Ex-judge Boeckmann pleads guilty to witness tampering, wire fraud | Arkansas Blog

Ex-judge Boeckmann pleads guilty to witness tampering, wire fraud

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AFTER SENTENCING: Joseph Boeckmann - BRIAN CHILSON
  • Brian Chilson
  • AFTER SENTENCING: Joseph Boeckmann
Joseph Boeckmann, the former district judge from Wynne facing federal wire fraud, bribery and witness tampering charges, had no comment this morning when he arrived for a change of plea hearing with his attorney Jeff Rosenzweig.

Boeckmann is expected to enter a plea bargain on charges arising from allegations that he traded light treatment in his court for sexual favors from defendants. The Judicial Discipline and Disability Commission investigation of that led to his resignation from the bench and formed the basis of the federal investigation.

UPDATE FROM DAVID KOON: Shaking visibly and at times using a walking cane during today's hearing before U.S. District Judge Kristine Baker, former judge O. Joesph Boeckmann pleaded guilty to two felony counts this morning in exchange for the dismissal of more than 20 other counts against him. Federal prosecutors are recommending a sentence of between 30 and 37 months in prison. He'll be sentenced after a probation office report.

Arkansas Times published a long cover story on the Boeckmann case in June 2016

Represented by Little Rock attorney Jeff Rosenzweig, Boeckmann, 71, answered Baker's questions in a low monotone as he pleaded guilty to Count One of the federal indictment, which concerns wire fraud and honest services fraud, and Count 20, which deals with witness tampering. The plea deal is not binding, however, on Baker's final sentencing ruling. Boeckmann could be sentenced to up to 20 years in prison and a $250,000 fine on each count.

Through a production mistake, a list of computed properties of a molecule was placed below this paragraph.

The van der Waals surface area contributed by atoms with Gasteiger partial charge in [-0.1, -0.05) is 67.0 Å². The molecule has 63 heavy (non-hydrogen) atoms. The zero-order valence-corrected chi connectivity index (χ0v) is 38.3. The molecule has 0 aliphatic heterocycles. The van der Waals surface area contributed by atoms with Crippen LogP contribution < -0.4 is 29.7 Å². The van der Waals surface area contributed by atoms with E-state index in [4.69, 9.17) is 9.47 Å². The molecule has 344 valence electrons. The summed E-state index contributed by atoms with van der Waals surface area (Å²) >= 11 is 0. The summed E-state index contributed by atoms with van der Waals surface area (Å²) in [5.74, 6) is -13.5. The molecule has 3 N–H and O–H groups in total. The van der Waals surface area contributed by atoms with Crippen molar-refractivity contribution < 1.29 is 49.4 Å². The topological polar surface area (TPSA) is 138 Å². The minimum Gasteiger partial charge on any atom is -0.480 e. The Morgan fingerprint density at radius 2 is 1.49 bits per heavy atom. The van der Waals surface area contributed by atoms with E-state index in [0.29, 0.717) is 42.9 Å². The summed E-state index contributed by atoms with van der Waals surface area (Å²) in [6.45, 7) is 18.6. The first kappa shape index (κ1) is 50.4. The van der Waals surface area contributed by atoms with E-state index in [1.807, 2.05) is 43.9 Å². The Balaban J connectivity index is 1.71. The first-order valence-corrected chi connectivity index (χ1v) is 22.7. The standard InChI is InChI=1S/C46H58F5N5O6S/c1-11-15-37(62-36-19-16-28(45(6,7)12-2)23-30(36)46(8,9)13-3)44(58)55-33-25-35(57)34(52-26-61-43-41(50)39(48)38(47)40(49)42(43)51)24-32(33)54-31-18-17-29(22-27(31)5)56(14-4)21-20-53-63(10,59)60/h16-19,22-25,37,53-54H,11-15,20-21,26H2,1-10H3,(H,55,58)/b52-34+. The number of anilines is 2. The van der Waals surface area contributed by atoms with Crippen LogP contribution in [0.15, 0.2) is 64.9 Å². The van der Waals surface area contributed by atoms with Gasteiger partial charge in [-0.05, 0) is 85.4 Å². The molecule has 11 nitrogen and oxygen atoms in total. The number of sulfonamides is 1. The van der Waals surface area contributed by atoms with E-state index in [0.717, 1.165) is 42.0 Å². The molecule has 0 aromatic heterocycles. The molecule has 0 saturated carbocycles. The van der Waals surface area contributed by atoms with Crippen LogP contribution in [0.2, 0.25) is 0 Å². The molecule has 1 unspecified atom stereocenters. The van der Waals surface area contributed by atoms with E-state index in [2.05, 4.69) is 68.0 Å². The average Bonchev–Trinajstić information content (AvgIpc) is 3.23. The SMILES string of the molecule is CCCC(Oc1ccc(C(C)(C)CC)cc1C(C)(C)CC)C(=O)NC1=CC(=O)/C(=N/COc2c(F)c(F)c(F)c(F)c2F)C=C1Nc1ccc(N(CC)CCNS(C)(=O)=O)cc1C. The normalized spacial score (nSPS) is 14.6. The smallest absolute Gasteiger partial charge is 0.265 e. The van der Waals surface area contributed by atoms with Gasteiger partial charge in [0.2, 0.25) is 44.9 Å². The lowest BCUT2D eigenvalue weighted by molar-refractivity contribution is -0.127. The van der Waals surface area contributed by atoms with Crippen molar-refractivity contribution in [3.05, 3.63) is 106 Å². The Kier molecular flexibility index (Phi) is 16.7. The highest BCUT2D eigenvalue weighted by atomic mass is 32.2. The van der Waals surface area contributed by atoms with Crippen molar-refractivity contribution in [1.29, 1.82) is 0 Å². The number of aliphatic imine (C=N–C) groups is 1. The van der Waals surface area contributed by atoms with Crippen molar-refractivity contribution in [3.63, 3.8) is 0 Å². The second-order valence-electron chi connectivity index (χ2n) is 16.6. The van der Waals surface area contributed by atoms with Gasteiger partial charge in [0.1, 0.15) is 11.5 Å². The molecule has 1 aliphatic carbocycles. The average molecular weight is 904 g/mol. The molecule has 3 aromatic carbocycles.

In describing those counts prior to the guilty plea, federal prosecutor Peter Halpern said the wire fraud and honest services fraud count was due to Boeckmann denying the counties and cities in the First Judicial District and the state of Arkansas fines, fees and costs by dismissing counts against traffic and misdemeanor defendants in exchange for what Halpern called "quote-unquote community service" — a scheme in which Boeckmann would have young men come to his house to "pick up cans," during which he would photograph them bent over in compromising positions. Investigators who later searched Boeckmann's computers later found over thousands of such photographs. This "community service" Halpern said, was not part of any approved community service plan.

Halpern said Boeckmann dismissed the charges against a defendant listed as "Person I" in the indictment, in exchange for sexual favors. Halpern said another defendant who had a case pending before Boeckmann, "Person D," had his case dismissed after performing work at Boeckmann's house in addition to sexually related conduct.

As described by Halpern, the witness tampering count was related to the allegation that in October or November of 2015, Boeckmann had learned that a former defendant named "Person J" had provided information to the Arkansas Judicial Discipline and Disability Commission. The count says Boeckmann directed another person to give money to "Person J" in exchange for "Person J" submitting a letter to the JDDC, recanting his testimony.

After the charges had been read, Boeckmann pleaded guilty to both charges from the counsel table, where he had asked to sit after telling Baker he needed to sit down. He will be sentenced in 90 days, at which time the government will dismiss the remaining counts against him. He was released after today's hearing. He had no comment as he entered and left court this morning.


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